Death panels in the UK: Liver cancer drug rejected

Via the BBC.

A drug that can prolong the lives of patients with advanced liver cancer has been rejected for use in the NHS in England, Wales and Northern Ireland.

The National Institute for Health and Clinical Excellence (NICE) said the cost of Nexavar - about £3,000 a month - was "simply too high".

But Macmillan Cancer Support said the decision was "a scandal".

More than 3,000 people are diagnosed with liver cancer every year in the UK and their prognosis is generally poor.

Only about 20% of patients are alive one year after diagnosis, dropping to just 5% after five years.
That's right, socialized medicine in the UK has led to a literal death panel. And those affected by it, like Kate Spall, whose mom's life was prolonged by the drug, are furious.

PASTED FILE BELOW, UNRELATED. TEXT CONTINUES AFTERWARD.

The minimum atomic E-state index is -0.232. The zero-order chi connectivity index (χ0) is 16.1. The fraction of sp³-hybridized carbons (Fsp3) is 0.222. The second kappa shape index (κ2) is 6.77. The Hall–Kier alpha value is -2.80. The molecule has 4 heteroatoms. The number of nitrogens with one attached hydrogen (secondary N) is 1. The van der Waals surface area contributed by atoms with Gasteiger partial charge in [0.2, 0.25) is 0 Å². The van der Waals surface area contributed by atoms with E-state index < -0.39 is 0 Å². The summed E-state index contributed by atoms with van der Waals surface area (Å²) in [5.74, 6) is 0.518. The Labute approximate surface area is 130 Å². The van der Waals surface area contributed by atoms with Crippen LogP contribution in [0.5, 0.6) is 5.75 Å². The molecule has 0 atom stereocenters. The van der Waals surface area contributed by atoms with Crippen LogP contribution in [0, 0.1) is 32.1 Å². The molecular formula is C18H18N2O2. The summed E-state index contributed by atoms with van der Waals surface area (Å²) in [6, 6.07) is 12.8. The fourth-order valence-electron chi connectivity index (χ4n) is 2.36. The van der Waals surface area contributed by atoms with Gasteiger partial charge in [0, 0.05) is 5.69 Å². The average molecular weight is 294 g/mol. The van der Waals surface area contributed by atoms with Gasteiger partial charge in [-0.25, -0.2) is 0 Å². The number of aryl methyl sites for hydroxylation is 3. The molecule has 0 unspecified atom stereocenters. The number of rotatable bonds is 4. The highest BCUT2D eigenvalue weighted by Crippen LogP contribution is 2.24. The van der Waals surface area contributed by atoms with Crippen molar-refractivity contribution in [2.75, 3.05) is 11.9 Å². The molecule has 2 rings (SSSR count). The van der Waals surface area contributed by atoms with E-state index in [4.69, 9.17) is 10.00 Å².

"The psychological feeling when a group of people decide that you cannot have a treatment that can help you is really devastating."
Socialized medicine = death panel. There's just no other option when you run out of other people's money.

There's no doubt this drug works well, but bureaucrats based their decision solely on the drug's cost.
Cancer Research UK's chief clinician Peter Johnson said the decision was "enormously frustrating" because there was no doubt about the drug's effectiveness.
He said: "There's no alternative treatment and there are no other places for people to go. It is expensive, but the only issue is cost and the number of patients affected are quite few - there's probably only six or seven hundred patients a year."
As the Senate considers a health care bill that will lead to socialized medicine, Americans need to look at places where there already is socialized medicine and ask themselves if they want to put our medical decisions in the hands of unaccountable bureaucrats.

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